Graffiteros give Bogota a colorful makeover
BOGOTA, Colombia — This gritty city of 7.6 million rarely gets respect. It often ranks near the bottom in “livability” surveys and near the top of the hemisphere’s ugliest capitals.
But in recent years, it has been getting an unintentional makeover. Weak laws and blank walls have made it a safe haven for local and international graffiti artists.
Now, this capital city seems to be in bloom. Everything from high-art to hurried scrawls spring from overpasses, storefronts and sidewalks. The splash of color is earning the city praise and recognition in the art world — even as some here wonder about the line between art and vandalism.
Bogota’s street-art scene is part accident, part design. The city was already becoming a hotbed for graffiti. Then last year, the mayor rolled out a law trying to regulate the practice. Now, graffiti is allowed everywhere except monuments, government buildings and public infrastructure, like bridges. And artists need permission before tagging their personal signatures on private property. But while fines and punishments do exist, some say the new rules have given graffiti a stamp of approval and turned Bogota into a street-artist Wild West.
Large Detailed Murals
“I can walk out onto the freeway right now and start painting and the police will just drive by and not say a thing,” said El Pez, 37, an artist from Barcelona, Spain.
El Pez moved to Bogota six years ago, attracted by the anything goes attitude. His work, which has been dubbed “happy style,” features wide-eyed, grinning animals and has found a global following; for the last three years, he’s exhibited at Art Basel in Miami.
“Five years ago, there wasn’t a lot going on here,” he said. “Now, there’s a lot of talent and a lot of freedom to communicate.”
For the most part, the city seems better off with the blind-eye policy. In Bogota, graffiti artists can work in daylight and often without police harassment. This allows them the time to create large, highly detailed murals, said Christian Petersen. He's an Australian artist who leads guided tours of the city's street art.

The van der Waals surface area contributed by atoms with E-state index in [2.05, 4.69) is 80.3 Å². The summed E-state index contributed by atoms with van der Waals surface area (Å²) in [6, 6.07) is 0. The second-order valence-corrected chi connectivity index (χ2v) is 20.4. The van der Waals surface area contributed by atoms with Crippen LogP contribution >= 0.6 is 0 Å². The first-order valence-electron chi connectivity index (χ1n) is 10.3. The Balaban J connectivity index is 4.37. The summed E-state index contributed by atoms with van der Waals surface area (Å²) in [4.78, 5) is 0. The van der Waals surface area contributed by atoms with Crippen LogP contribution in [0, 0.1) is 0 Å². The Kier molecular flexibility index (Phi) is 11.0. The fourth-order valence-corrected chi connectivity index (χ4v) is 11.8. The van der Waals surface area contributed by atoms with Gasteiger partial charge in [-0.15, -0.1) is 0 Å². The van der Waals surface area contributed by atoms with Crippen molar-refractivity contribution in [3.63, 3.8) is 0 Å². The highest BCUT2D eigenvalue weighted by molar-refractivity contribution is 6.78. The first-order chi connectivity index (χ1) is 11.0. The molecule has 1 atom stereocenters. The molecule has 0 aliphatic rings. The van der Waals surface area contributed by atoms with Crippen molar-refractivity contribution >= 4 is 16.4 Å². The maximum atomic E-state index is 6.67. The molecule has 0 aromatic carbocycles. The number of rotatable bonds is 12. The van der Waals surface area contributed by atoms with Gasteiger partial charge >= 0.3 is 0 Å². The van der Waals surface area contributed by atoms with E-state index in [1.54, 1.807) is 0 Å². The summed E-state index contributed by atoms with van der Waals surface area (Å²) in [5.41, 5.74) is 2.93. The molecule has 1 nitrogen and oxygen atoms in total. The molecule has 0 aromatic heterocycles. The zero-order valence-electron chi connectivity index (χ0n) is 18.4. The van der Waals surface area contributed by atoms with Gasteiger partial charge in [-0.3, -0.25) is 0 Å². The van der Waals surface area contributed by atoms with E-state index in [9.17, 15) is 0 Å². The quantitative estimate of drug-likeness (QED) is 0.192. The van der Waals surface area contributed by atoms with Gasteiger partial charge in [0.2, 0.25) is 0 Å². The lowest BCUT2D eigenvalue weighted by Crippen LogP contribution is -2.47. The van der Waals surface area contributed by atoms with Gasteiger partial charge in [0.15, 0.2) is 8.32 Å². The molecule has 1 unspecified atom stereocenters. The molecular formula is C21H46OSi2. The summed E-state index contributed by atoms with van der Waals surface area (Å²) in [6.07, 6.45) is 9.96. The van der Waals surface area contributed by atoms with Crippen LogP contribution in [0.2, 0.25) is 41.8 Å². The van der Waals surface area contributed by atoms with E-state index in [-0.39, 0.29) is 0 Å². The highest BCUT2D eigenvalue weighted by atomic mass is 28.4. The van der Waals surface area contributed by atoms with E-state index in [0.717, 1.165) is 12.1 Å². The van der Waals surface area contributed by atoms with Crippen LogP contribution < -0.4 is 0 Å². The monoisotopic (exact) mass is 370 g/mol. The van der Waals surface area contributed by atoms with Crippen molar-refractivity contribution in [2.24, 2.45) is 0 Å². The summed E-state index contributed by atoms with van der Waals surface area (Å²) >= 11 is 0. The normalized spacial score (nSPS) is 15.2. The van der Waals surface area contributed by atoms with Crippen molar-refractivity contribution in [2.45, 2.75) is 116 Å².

“It’s a unique situation here, and that encourages a lot of good-quality work,” he said. “Ironically, in places where it’s highly illegal, it encourages more tagging and bombing and stuff the general public dislikes and defines as vandalism.”
Mayor Gustavo Petro has called graffiti a way to overcome the differences between rich and poor people. He's even offered money to artists to paint in neglected areas and public markets.
“Art is also for the workers and the humble,” he said recently as he introduced a new mural to the public. “It’s a way to overcome our problems by looking at these colors and beauty.”
A Tempting Target Tagged
But some purists worry that the city is getting too cozy with the local graffiteros.
“Street art is like a virus that expands, which is good,” said Maria Elvira Ardila, a curator at Bogota’s Museum of Modern Art. “But when these acts of street art become institutional — are sponsored by the mayor’s office or other government institutions — they lose their character.”
The museum has debated having a show featuring local street artists. But to put them in a museum setting would destroy their position of being outsiders, Ardila said.
For others, the debate is more practical.
Milena Sandrea runs an auto repair shop. The large building with its high white walls makes a tempting target. It’s covered in graffiti tags and signatures.
“We used to paint every six months but the next day — or two at the most — it would be covered in graffiti again,” she said. “We’ve given up.”
Sandrea said the city’s relaxed attitude toward graffiti may be to blame.
“Because kids see it everywhere, they think it’s OK to do it,” she said.
Art Versus Vandalism
A turning point for the city came in 2011, when police gunned down Felipe Diego Becerra, a 16-year-old graffiti artist painting on a bridge. The officer claimed he mistook Becerra’s spray-paint can for a gun. Witnesses, however, say the teenager was shot in the back. The case is ongoing. But after that, police have given graffiti artists more freedom.
When Miami graffiti artist Israel Hernandez-Liach, 18, died in August after being tasered by Miami Beach police, it hit home here. Hernandez was born in Colombia and was tagging a shuttered McDonald’s when he was caught.
There are those who welcome “acceptable” street art, like murals, but dismiss tagging as vandalism. They just don’t understand the art form, said Stinkfish, 33. He's one of Colombia’s best-known street artists and is active here and in Mexico.
Stinkfish paints detailed portraits that have earned him invites to art festivals around the world. But he’s also covered the city with his signature and his tag — a toothy miniature person — including in areas that are illegal.
“The streets should be a space for free communication, but for a long time it has belonged to corporations, companies, the church, people with money,” he said. “For it to be free, you have to paint what you want where you want — whether that’s your name, a mural or a face.”